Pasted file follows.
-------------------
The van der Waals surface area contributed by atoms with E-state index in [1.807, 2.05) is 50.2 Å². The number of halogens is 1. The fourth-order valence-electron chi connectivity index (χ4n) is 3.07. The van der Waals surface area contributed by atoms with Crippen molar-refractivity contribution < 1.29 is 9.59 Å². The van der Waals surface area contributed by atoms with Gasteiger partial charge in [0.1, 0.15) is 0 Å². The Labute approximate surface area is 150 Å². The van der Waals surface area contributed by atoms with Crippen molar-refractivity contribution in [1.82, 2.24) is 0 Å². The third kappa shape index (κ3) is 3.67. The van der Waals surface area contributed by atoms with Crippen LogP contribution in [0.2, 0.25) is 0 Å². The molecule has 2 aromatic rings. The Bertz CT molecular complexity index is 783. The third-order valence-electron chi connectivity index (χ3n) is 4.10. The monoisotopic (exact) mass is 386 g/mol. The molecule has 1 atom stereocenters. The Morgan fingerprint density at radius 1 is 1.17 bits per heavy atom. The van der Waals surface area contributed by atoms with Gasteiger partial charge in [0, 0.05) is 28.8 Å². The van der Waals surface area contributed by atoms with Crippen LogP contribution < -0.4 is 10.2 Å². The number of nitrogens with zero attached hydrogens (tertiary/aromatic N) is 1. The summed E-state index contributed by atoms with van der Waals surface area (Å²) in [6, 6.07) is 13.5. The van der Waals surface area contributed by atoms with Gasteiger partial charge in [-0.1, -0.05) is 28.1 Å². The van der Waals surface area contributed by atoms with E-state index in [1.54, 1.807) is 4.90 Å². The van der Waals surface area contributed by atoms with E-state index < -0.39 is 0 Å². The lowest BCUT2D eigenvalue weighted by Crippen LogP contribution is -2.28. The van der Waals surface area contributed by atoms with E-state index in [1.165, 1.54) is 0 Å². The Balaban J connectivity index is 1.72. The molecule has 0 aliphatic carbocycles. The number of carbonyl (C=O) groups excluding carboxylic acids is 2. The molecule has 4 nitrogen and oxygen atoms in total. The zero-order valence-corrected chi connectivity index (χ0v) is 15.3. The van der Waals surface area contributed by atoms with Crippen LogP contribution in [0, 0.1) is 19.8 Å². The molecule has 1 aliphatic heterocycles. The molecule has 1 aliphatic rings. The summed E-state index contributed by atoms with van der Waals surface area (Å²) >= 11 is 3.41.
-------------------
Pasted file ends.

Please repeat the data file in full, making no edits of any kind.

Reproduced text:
The van der Waals surface area contributed by atoms with E-state index in [1.807, 2.05) is 50.2 Å². The number of halogens is 1. The fourth-order valence-electron chi connectivity index (χ4n) is 3.07. The van der Waals surface area contributed by atoms with Crippen molar-refractivity contribution < 1.29 is 9.59 Å². The van der Waals surface area contributed by atoms with Gasteiger partial charge in [0.1, 0.15) is 0 Å². The Labute approximate surface area is 150 Å². The van der Waals surface area contributed by atoms with Crippen molar-refractivity contribution in [1.82, 2.24) is 0 Å². The third kappa shape index (κ3) is 3.67. The van der Waals surface area contributed by atoms with Crippen LogP contribution in [0.2, 0.25) is 0 Å². The molecule has 2 aromatic rings. The Bertz CT molecular complexity index is 783. The third-order valence-electron chi connectivity index (χ3n) is 4.10. The monoisotopic (exact) mass is 386 g/mol. The molecule has 1 atom stereocenters. The Morgan fingerprint density at radius 1 is 1.17 bits per heavy atom. The van der Waals surface area contributed by atoms with Gasteiger partial charge in [0, 0.05) is 28.8 Å². The van der Waals surface area contributed by atoms with Crippen LogP contribution < -0.4 is 10.2 Å². The number of nitrogens with zero attached hydrogens (tertiary/aromatic N) is 1. The summed E-state index contributed by atoms with van der Waals surface area (Å²) in [6, 6.07) is 13.5. The van der Waals surface area contributed by atoms with Gasteiger partial charge in [-0.1, -0.05) is 28.1 Å². The van der Waals surface area contributed by atoms with E-state index in [1.54, 1.807) is 4.90 Å². The van der Waals surface area contributed by atoms with E-state index < -0.39 is 0 Å². The lowest BCUT2D eigenvalue weighted by Crippen LogP contribution is -2.28. The van der Waals surface area contributed by atoms with E-state index in [1.165, 1.54) is 0 Å². The Balaban J connectivity index is 1.72. The molecule has 0 aliphatic carbocycles. The number of carbonyl (C=O) groups excluding carboxylic acids is 2. The molecule has 4 nitrogen and oxygen atoms in total. The zero-order valence-corrected chi connectivity index (χ0v) is 15.3. The van der Waals surface area contributed by atoms with Crippen LogP contribution in [0, 0.1) is 19.8 Å². The molecule has 1 aliphatic heterocycles. The molecule has 1 aliphatic rings. The summed E-state index contributed by atoms with van der Waals surface area (Å²) >= 11 is 3.41.